By Tony Perkins
It’s not just winter in America, it’s demographic winter. The baby boom has given way to a baby bust — as fertility rates fall through floor in a country that hasn’t exactly been thriving economically. At the beginning of the Obama administration, the recession may have been the most effective form of birth control of all, as more Americans held off having children to save money.
“Economists say the recession ended in 2009, but nobody told American women,” Kenneth Johnson explained as news of fewer U.S. births hit the wires. Amazingly, the fertility rate ticked down to its lowest level last year, with just 62.5 births for every 1,000 women of child bearing age.
Of course, it’s no coincidence that as the fertility rate drops, the poverty rate skyrockets. As FRC’s research bears out, the intact married family is the most powerful economic engine there is. But lately, as our own Dr. Henry Potrykus found, there’s been an erosion of the openness to children — which is driven by at least two things: the radical sexual revolution we’re experiencing and government policies that deemphasize family and increase dependency. In a country where abortion, welfare programs, and marriage tax penalties take the incentive out of family-formation, most couples are either putting off marriage and children — or forgoing them all together.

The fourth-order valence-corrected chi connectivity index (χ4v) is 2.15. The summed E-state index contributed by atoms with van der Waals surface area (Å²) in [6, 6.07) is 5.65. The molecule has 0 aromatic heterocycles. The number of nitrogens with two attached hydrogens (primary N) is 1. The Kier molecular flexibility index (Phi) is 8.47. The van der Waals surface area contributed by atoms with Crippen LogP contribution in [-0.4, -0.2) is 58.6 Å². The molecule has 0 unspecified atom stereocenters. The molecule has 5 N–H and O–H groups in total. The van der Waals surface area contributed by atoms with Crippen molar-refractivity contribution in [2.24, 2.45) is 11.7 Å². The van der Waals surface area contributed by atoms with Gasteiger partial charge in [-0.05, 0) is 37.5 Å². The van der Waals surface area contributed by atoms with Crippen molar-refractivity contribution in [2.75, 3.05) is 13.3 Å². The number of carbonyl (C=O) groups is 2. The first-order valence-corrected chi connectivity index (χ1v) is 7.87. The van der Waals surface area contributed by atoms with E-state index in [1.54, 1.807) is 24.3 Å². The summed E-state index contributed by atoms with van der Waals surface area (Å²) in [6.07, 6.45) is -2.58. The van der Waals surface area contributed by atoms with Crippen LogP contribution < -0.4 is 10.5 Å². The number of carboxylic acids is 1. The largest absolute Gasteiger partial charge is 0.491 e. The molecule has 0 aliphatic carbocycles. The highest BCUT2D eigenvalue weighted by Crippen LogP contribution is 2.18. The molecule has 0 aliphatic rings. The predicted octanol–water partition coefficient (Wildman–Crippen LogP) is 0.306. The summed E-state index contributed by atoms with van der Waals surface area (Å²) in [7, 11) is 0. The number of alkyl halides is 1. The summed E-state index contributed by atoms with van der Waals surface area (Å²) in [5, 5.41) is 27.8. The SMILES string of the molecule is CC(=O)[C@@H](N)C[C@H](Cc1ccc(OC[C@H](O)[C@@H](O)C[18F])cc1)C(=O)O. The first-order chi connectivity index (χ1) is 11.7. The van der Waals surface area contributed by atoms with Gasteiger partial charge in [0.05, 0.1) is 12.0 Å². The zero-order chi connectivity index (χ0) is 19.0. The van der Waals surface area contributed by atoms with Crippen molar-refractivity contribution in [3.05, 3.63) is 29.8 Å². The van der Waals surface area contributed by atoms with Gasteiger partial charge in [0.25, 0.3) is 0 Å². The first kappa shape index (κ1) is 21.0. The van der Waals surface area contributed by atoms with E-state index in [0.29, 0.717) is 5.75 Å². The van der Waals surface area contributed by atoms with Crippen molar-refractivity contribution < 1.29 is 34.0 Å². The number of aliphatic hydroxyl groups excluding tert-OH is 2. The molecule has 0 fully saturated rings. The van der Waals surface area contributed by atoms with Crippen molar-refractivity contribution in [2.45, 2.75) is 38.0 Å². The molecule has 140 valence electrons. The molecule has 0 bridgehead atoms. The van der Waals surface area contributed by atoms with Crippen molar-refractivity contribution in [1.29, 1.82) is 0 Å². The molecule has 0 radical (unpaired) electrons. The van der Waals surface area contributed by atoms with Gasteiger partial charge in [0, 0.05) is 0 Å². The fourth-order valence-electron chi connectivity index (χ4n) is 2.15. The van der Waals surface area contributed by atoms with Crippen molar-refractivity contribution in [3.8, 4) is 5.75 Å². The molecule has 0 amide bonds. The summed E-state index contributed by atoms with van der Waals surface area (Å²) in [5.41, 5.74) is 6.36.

Right now, the median age for first marriages is higher than it’s ever been, and instead of making it easier for people to marry, Washington is saddling couples with extra financial burdens. As FRC’s Pat Fagan points out, that doesn’t help the economy — it hurts it. Marriage is the biggest producer of human capital in the world, and when the government encourages non-married and fewer child-centered families, it undermines the economy. “Married families are the essential contributors to the wealth generation. Their income and savings immediately translate into revenue for government and capital for the economy…”
We can’t wait for the economy to get better to focus on the family, we need to focus on the family to get the economy healthy. The world is on the verge of reaping the long-term consequences of the mentality that children are a drain on our resources rather than a blessing from the Lord. Just look at Scripture. Nowhere in it does God’s command to “be fruitful and multiply” have an expiration date. As Americans, we should be extremely cautious in embracing the radical ideas that contradict the Christian principles Western civilization was founded upon.
Tony Perkins is president of the Washington, D.C.-based Family Research Council. He is a former member of the Louisiana legislature where he served for eight years, and he is recognized as a legislative pioneer for authoring measures like the nation’s first Covenant Marriage law.
(Via FRC’s Washington Update. Tony Perkins’ Washington Update is written with the aid of FRC senior writers.)
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